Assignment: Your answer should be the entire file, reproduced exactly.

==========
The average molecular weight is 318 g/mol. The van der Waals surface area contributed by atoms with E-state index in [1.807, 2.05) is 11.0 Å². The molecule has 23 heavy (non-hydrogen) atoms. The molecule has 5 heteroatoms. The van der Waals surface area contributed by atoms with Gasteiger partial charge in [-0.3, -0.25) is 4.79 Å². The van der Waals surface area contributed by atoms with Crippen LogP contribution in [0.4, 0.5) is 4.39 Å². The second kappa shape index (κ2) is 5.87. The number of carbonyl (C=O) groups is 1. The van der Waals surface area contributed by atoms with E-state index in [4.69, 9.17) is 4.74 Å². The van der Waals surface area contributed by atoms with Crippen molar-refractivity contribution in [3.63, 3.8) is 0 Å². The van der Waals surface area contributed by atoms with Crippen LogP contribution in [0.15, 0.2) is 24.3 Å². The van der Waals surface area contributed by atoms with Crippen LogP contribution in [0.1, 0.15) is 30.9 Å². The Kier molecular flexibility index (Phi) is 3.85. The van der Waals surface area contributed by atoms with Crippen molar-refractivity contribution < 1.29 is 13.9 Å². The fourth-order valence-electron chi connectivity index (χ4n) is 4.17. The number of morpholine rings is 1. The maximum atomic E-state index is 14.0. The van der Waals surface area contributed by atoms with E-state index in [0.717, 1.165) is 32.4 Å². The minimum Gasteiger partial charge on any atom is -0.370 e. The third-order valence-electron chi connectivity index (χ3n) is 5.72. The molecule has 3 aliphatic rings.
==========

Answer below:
The average molecular weight is 318 g/mol. The van der Waals surface area contributed by atoms with E-state index in [1.807, 2.05) is 11.0 Å². The molecule has 23 heavy (non-hydrogen) atoms. The molecule has 5 heteroatoms. The van der Waals surface area contributed by atoms with Gasteiger partial charge in [-0.3, -0.25) is 4.79 Å². The van der Waals surface area contributed by atoms with Crippen LogP contribution in [0.4, 0.5) is 4.39 Å². The second kappa shape index (κ2) is 5.87. The number of carbonyl (C=O) groups is 1. The van der Waals surface area contributed by atoms with E-state index in [4.69, 9.17) is 4.74 Å². The van der Waals surface area contributed by atoms with Crippen molar-refractivity contribution in [3.63, 3.8) is 0 Å². The van der Waals surface area contributed by atoms with Crippen LogP contribution in [0.15, 0.2) is 24.3 Å². The van der Waals surface area contributed by atoms with Crippen LogP contribution in [0.1, 0.15) is 30.9 Å². The Kier molecular flexibility index (Phi) is 3.85. The van der Waals surface area contributed by atoms with Crippen molar-refractivity contribution < 1.29 is 13.9 Å². The fourth-order valence-electron chi connectivity index (χ4n) is 4.17. The number of morpholine rings is 1. The maximum atomic E-state index is 14.0. The van der Waals surface area contributed by atoms with E-state index in [0.717, 1.165) is 32.4 Å². The minimum Gasteiger partial charge on any atom is -0.370 e. The third-order valence-electron chi connectivity index (χ3n) is 5.72. The molecule has 3 aliphatic rings.